Level SG/HS, AH
Definition Phonaesthesia occurs when certain sounds become associated with certain meanings, even though they do not attempt to imitate the sound (as in onomatopoeia). For example, it could be argued that <sl> is a phonaesthetic combination of sounds (or phonaestheme) in English in words such slip, slippery, slide, slither, sloppy, slimy, sleazy. The meanings are associated with wetness or greasiness, and gradually take on unpleasant connotations. You could probably add more words to the list (but you could also think of <sl> words, such as slant, which do not share this feature).
Notes 1. Writers such as Charles Dickens sometimes exploit phonaesthesia in the names they give their characters, such as Scrooge. Are there other names of characters in literature which predispose the reader to like or dislike the character? It is also exploited in names for products such as breakfast cereals.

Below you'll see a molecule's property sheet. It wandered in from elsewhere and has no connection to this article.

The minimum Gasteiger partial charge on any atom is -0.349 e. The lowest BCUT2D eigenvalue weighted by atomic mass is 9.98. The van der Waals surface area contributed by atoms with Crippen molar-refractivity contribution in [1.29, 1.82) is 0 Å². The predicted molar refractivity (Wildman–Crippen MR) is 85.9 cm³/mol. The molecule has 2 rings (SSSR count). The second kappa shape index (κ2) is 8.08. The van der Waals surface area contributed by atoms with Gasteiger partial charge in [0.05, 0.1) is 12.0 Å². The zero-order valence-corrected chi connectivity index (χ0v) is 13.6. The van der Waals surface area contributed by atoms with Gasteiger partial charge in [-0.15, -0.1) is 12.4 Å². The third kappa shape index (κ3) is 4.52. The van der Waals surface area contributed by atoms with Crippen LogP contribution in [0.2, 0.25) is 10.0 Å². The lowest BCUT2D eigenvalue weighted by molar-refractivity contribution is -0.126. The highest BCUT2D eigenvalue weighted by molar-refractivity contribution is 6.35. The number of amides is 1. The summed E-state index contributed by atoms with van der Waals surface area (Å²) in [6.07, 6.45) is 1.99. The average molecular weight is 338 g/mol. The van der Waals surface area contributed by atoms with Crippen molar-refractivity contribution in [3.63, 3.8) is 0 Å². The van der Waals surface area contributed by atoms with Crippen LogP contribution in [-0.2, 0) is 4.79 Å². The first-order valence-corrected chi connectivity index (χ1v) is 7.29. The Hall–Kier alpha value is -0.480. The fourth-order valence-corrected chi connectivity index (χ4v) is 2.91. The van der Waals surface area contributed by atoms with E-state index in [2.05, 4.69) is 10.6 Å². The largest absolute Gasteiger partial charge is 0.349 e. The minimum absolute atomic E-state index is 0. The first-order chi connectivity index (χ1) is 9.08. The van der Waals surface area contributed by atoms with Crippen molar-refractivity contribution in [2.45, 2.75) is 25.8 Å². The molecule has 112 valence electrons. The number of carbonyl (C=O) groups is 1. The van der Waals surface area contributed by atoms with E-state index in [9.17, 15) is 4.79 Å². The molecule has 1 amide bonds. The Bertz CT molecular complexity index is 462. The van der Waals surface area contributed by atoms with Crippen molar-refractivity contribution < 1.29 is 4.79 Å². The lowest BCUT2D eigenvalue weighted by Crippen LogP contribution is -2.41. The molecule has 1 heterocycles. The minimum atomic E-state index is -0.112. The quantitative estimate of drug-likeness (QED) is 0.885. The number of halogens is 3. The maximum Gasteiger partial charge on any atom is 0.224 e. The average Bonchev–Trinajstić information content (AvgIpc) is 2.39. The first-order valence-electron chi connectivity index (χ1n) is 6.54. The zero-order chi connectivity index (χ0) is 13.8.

2. Extended examples are given in David Crystal, The English Language (1988).
Compare Phonaesthesia is generally thought to be specific to particular languages. Related languages may exploit the same patterns, but there are also differences. Do any of the phonaesthemes listed below occur with the same meaning in a foreign language you know?
Concept Figures of speech
I think that kerfuffle is so phonaesthetic.